The KeyStone Pipeline would not be beneficial for U.S. jobs and economy. That is the Big Lie. Furthermore, it is NOT needed nor will it be used for our energy needs and it is likely to lead to environmental disasters. However, Boehner and other GOP politicians have heavily invested in it with their own money, and the Koch Brothers are HUGE investors in the project. They won’t even agree to the necessary environmental impact studies!

Interestingly, the demand for gasoline in the U.S. has dropped drastically since the recession. The U.S. now EXPORTS more gasoline than it imports and it is on its way to being the biggest Gasoline Exporter in the world! The oil from the Tar Sands is NOT destined for the U.S…it is destined to be exported overseas…mainly to China. Do the research.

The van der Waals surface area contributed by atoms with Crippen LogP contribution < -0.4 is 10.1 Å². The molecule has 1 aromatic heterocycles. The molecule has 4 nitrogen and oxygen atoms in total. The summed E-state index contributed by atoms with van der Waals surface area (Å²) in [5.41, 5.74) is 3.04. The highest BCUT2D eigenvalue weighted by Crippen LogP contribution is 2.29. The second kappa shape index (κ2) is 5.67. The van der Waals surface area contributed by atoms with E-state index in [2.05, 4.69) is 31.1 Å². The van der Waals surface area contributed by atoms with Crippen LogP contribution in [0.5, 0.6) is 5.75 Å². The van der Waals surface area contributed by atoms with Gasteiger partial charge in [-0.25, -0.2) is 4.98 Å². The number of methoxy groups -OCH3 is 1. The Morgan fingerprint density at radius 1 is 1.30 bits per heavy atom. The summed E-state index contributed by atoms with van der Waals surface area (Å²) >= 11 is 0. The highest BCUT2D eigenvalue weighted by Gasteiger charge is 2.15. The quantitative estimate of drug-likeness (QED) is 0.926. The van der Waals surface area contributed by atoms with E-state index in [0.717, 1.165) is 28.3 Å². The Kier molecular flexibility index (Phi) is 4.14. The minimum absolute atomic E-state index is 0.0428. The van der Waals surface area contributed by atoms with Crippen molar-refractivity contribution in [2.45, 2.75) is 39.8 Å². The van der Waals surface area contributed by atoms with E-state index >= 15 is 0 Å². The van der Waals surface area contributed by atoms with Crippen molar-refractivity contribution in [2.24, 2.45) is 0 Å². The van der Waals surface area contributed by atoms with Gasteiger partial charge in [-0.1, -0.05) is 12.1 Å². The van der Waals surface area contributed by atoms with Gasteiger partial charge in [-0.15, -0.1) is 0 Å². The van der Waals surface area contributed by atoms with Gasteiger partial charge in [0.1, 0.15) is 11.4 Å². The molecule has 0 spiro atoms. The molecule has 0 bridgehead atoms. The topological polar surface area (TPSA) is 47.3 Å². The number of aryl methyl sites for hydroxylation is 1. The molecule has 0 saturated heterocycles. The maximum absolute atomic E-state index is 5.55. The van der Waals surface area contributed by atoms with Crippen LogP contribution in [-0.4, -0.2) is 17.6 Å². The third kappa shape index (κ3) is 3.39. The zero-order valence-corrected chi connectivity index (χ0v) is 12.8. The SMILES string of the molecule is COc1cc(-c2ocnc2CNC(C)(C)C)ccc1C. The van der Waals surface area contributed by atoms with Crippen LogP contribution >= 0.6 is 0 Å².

According to the Cornell University Global Labor Institute study (the ONLY study on the project done by an independent (i.e. non government or industry sponsored) group:

» The actual US jobs figures from the proposed Keystone Project is dramatically lower than claimed. The project will create no more than 2,500-4,650 temporary direct construction jobs for two years, according to TransCanada’s own data.

» A large portion of the steel pipe will not even be produced in the United States.

» KXL will divert Tar Sands oil that is currently supplying Midwest refineries, so it can be sold at higher prices to the Gulf Coast and export markets. As a result, consumers in the Midwest could be paying 10 to 20 cents more per gallon for gasoline and diesel fuel. These additional costs (estimated to total $2–4 billion) will suppress other spending and will therefore cost jobs.

» Pipeline spills incur costs and therefore kill jobs.